MICROGREENS

Microgreens are young vegetable greens with pre-developed roots and first cotyledons. They differ from more known sprouts grown in water and eaten with the seed before the cotyledons develop. In microgreens, stems and leaves are edible, without seeds - as those are left in the ground. Microgreens, compared with sprouts, are edible plants harvested much later after germination. We eat them raw for their best nutritional value. We use them to liven up our plate, to emphasize the flavor and texture of the dish and to add nutritional value to our food.

There are many origins of microgreens. We use seeds from many different plant families, such as vegetables, herbs, legumes, cereals, and even flowers. Every sort has a distinctive look, and they also differ in taste. Their great advantage is that we can grow them all year round, right on our windowsill.



What microgreens have in common is their exceptional nutritional value

These tiny plants contain highly concentrated nutrients and enzymes precisely because of their size. Very fresh microgreens contain the most viable digestive enzymes to support digestion. They contain high levels of minerals, such as zinc, magnesium, copper, and potassium. There are also vitamins C, A, E and B. Of course, the values of nutrients vary in sort just as they vary in full-grown plants. They also contain additional carotenoid substances that act as antioxidants. Microgreens have very high alkaline levels according to their pH, therefore it is recommended to eat them daily. Their daily consumption helps with acidification of our body which is often the cause for degenerative diseases. It is not necessary to eat microgreens in huge amounts, as they contain more minerals, vitamins and antioxidants than the same amount of a full grown edible plant.

Based on their low caloric value and high levels of nutrients, they are known as super-food.


Taste and color

Microgreens are in all colors of the rainbow, so we can play with them as garnish on our dish and always create a different plate. Color contrasts liven up a usually ordinary dish and add different textures to a sandwich or a wrap. As we said before, microgreens differ significantly in sort, taste and color, therefore it does not make sense to generalize them excessively. Some are slightly spicy, others are sweet, and all carry the notes of the plant they would grow into. Thus, radish microgreens taste slightly spicy and sunflower seed microgreens taste slightly like the sunflower seeds. Exploring different textures in combination with flavors is an individual area. Try it out!


Domestic cultivation

Microgreens are consumed in one to three weeks of growth, depending on the sort. They don't need much. Just plant pre-soaked seeds a centimeter underground. They can also be successfully grown on a mineral fiber cushion and soil is not required in this case. Bigger seeds, like sunflower, bean and pea, can be soaked overnight for faster growth. Just use your imagination to choose the seeds. You can buy all supplies for growing microgreens at home, from seeds to nursery tray and soil, online or in local horticultural supply stores. Put the planted seeds on a kitchen shelf so that they are exposed to as much sunlight as possible. Make sure you provide them with a warm and moist environment before they sprout. Until the seeds are sprouted above the soil, they can be covered with plastic or textile cover with oxygen supply holes. Then spray the soil daily with water and keep it moist at all times, but not too much as you do not want to drown the seeds. Check the moisture of the soil with your fingers. A water spray nozzle is used for steady moisture. When plants sprout above the soil, they can be fertilized with marine algae fertilizer, which makes plants even richer with nutrients. Cut them above the soil within a few weeks and serve. If you plant them with time-delay, you can ensure a steady supply of the freshest microgreens.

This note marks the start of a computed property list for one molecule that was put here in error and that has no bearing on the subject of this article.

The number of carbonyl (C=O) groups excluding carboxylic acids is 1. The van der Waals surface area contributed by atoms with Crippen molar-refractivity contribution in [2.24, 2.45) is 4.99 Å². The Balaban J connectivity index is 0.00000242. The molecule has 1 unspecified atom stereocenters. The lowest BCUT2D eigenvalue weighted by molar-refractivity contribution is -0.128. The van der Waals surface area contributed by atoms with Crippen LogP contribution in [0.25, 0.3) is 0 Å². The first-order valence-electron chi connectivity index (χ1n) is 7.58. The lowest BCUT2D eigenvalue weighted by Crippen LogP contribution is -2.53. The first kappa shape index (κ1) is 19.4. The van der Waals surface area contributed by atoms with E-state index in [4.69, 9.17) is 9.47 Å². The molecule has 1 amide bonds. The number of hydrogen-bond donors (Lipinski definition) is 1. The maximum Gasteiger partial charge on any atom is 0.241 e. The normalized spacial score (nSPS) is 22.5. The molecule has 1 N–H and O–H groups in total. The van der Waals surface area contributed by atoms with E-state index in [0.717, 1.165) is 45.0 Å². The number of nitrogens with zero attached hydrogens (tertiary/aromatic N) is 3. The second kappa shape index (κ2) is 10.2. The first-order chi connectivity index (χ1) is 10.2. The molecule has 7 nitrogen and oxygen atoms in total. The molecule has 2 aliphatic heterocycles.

Microgreens are sustainable

Today's cultivation and distribution of food around the world is no longer sustainable, especially in big cities where vegetables are largely not produced locally. At the same time it is constantly emphasized how most of the world population lack minerals in their bodies. Research on the nutritional value of microgreens not sprouted from the soil but from mineral cushions, is a potential solution to the problem of sustainability and the lack of nutrients. The results have shown that the nutritional value of microgreens grown on the mineral cushion is lower than that of those grown in the soil. Although the value is still higher compared to conventionally purchased vegetables. Microgreens are a terrific solution for big cities where there is a lack of organically grown vegetables.


Growing these super-nutritious plants is simple and very rewarding.


References:

Xioa et al. (2012) Assessment of vitamin and carotenoid concentrations of emerging food products: edible microgreens.
Journal of Horticulture (2016)

"The author’s views are entirely his or her own and may not necessarily reflect the views of Login5 Aphrodite Limited."